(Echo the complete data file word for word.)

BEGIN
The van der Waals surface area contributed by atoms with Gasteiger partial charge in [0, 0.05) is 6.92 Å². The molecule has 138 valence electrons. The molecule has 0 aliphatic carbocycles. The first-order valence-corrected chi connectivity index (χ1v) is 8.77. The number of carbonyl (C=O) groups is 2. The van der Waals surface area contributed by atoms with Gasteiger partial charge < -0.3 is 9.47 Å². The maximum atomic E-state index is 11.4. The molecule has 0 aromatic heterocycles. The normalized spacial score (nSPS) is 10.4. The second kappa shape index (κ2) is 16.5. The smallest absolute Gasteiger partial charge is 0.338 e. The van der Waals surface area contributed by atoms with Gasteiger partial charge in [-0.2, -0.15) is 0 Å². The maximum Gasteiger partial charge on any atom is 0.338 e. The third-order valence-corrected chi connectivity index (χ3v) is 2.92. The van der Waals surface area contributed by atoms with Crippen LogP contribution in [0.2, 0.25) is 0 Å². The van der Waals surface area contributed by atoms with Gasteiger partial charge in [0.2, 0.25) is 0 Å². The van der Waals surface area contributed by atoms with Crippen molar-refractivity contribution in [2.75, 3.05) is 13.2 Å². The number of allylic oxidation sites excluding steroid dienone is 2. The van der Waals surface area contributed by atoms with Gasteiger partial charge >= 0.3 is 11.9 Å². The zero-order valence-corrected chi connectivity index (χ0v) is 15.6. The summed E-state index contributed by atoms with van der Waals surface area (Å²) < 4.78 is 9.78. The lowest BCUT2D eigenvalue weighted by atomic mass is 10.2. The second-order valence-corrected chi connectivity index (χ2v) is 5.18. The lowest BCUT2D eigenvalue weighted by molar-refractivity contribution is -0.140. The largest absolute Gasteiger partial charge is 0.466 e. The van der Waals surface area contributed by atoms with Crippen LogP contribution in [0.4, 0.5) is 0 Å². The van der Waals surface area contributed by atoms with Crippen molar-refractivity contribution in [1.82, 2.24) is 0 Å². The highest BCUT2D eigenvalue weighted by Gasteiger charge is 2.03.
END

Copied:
The van der Waals surface area contributed by atoms with Gasteiger partial charge in [0, 0.05) is 6.92 Å². The molecule has 138 valence electrons. The molecule has 0 aliphatic carbocycles. The first-order valence-corrected chi connectivity index (χ1v) is 8.77. The number of carbonyl (C=O) groups is 2. The van der Waals surface area contributed by atoms with Gasteiger partial charge < -0.3 is 9.47 Å². The maximum atomic E-state index is 11.4. The molecule has 0 aromatic heterocycles. The normalized spacial score (nSPS) is 10.4. The second kappa shape index (κ2) is 16.5. The smallest absolute Gasteiger partial charge is 0.338 e. The van der Waals surface area contributed by atoms with Gasteiger partial charge in [-0.2, -0.15) is 0 Å². The maximum Gasteiger partial charge on any atom is 0.338 e. The third-order valence-corrected chi connectivity index (χ3v) is 2.92. The van der Waals surface area contributed by atoms with Crippen LogP contribution in [0.2, 0.25) is 0 Å². The van der Waals surface area contributed by atoms with Gasteiger partial charge in [0.2, 0.25) is 0 Å². The van der Waals surface area contributed by atoms with Crippen molar-refractivity contribution in [2.75, 3.05) is 13.2 Å². The number of allylic oxidation sites excluding steroid dienone is 2. The van der Waals surface area contributed by atoms with Gasteiger partial charge >= 0.3 is 11.9 Å². The zero-order valence-corrected chi connectivity index (χ0v) is 15.6. The summed E-state index contributed by atoms with van der Waals surface area (Å²) < 4.78 is 9.78. The lowest BCUT2D eigenvalue weighted by atomic mass is 10.2. The second-order valence-corrected chi connectivity index (χ2v) is 5.18. The lowest BCUT2D eigenvalue weighted by molar-refractivity contribution is -0.140. The largest absolute Gasteiger partial charge is 0.466 e. The van der Waals surface area contributed by atoms with Crippen LogP contribution in [0.4, 0.5) is 0 Å². The van der Waals surface area contributed by atoms with Crippen molar-refractivity contribution in [1.82, 2.24) is 0 Å². The highest BCUT2D eigenvalue weighted by Gasteiger charge is 2.03.